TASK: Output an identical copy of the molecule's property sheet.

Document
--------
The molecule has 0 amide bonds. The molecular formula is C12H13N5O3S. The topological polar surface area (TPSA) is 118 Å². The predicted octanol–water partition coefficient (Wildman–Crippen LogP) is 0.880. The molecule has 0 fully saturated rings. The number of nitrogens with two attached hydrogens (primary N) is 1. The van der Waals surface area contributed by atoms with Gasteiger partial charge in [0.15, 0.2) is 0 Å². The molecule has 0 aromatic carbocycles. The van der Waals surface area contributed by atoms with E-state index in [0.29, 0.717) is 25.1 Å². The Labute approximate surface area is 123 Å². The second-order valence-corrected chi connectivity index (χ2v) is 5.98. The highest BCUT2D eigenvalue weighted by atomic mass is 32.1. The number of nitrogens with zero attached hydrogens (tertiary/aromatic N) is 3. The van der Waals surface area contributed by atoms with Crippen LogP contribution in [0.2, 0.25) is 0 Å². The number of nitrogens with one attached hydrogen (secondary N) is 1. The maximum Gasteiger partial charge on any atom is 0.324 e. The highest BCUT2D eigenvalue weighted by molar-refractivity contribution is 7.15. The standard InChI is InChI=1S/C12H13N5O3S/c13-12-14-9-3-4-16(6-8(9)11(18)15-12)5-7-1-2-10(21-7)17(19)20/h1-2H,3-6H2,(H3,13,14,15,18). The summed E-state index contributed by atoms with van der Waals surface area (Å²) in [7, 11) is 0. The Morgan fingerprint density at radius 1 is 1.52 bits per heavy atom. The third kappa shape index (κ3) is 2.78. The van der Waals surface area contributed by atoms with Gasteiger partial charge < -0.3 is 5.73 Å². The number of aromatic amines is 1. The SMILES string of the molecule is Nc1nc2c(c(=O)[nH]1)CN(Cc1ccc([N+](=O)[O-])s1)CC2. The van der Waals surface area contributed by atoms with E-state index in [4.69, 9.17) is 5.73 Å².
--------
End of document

The molecule has 0 amide bonds. The molecular formula is C12H13N5O3S. The topological polar surface area (TPSA) is 118 Å². The predicted octanol–water partition coefficient (Wildman–Crippen LogP) is 0.880. The molecule has 0 fully saturated rings. The number of nitrogens with two attached hydrogens (primary N) is 1. The van der Waals surface area contributed by atoms with Gasteiger partial charge in [0.15, 0.2) is 0 Å². The molecule has 0 aromatic carbocycles. The van der Waals surface area contributed by atoms with E-state index in [0.29, 0.717) is 25.1 Å². The Labute approximate surface area is 123 Å². The second-order valence-corrected chi connectivity index (χ2v) is 5.98. The highest BCUT2D eigenvalue weighted by atomic mass is 32.1. The number of nitrogens with zero attached hydrogens (tertiary/aromatic N) is 3. The van der Waals surface area contributed by atoms with Crippen LogP contribution in [0.2, 0.25) is 0 Å². The number of nitrogens with one attached hydrogen (secondary N) is 1. The maximum Gasteiger partial charge on any atom is 0.324 e. The highest BCUT2D eigenvalue weighted by molar-refractivity contribution is 7.15. The standard InChI is InChI=1S/C12H13N5O3S/c13-12-14-9-3-4-16(6-8(9)11(18)15-12)5-7-1-2-10(21-7)17(19)20/h1-2H,3-6H2,(H3,13,14,15,18). The summed E-state index contributed by atoms with van der Waals surface area (Å²) in [7, 11) is 0. The Morgan fingerprint density at radius 1 is 1.52 bits per heavy atom. The third kappa shape index (κ3) is 2.78. The van der Waals surface area contributed by atoms with Gasteiger partial charge < -0.3 is 5.73 Å². The number of aromatic amines is 1. The SMILES string of the molecule is Nc1nc2c(c(=O)[nH]1)CN(Cc1ccc([N+](=O)[O-])s1)CC2. The van der Waals surface area contributed by atoms with E-state index in [4.69, 9.17) is 5.73 Å².